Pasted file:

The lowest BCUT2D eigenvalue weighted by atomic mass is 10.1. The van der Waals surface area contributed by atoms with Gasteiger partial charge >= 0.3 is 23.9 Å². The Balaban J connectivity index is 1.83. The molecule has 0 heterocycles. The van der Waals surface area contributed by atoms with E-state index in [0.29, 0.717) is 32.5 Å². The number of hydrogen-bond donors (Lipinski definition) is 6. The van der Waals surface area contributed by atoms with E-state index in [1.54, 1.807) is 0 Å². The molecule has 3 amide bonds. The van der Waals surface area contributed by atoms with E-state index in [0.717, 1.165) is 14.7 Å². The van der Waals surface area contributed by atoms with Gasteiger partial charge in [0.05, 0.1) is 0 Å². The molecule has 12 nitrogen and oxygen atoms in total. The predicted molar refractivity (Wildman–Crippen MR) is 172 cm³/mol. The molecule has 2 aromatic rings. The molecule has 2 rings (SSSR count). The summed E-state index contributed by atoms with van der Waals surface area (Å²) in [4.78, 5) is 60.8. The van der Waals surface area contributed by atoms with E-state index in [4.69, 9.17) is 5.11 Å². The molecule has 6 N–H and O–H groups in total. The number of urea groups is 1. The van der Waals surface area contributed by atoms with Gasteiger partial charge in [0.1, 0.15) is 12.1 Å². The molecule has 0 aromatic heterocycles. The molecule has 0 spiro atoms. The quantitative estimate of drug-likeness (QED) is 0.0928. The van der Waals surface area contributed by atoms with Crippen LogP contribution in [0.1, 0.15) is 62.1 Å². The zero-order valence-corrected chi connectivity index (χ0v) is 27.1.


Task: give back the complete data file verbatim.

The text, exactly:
The lowest BCUT2D eigenvalue weighted by atomic mass is 10.1. The van der Waals surface area contributed by atoms with Gasteiger partial charge >= 0.3 is 23.9 Å². The Balaban J connectivity index is 1.83. The molecule has 0 heterocycles. The van der Waals surface area contributed by atoms with E-state index in [0.29, 0.717) is 32.5 Å². The number of hydrogen-bond donors (Lipinski definition) is 6. The van der Waals surface area contributed by atoms with E-state index in [1.54, 1.807) is 0 Å². The molecule has 3 amide bonds. The van der Waals surface area contributed by atoms with E-state index in [0.717, 1.165) is 14.7 Å². The van der Waals surface area contributed by atoms with Gasteiger partial charge in [0.05, 0.1) is 0 Å². The molecule has 12 nitrogen and oxygen atoms in total. The predicted molar refractivity (Wildman–Crippen MR) is 172 cm³/mol. The molecule has 2 aromatic rings. The molecule has 2 rings (SSSR count). The summed E-state index contributed by atoms with van der Waals surface area (Å²) in [4.78, 5) is 60.8. The van der Waals surface area contributed by atoms with E-state index in [4.69, 9.17) is 5.11 Å². The molecule has 6 N–H and O–H groups in total. The number of urea groups is 1. The van der Waals surface area contributed by atoms with Gasteiger partial charge in [0.1, 0.15) is 12.1 Å². The molecule has 0 aromatic heterocycles. The molecule has 0 spiro atoms. The quantitative estimate of drug-likeness (QED) is 0.0928. The van der Waals surface area contributed by atoms with Crippen LogP contribution in [0.1, 0.15) is 62.1 Å². The zero-order valence-corrected chi connectivity index (χ0v) is 27.1.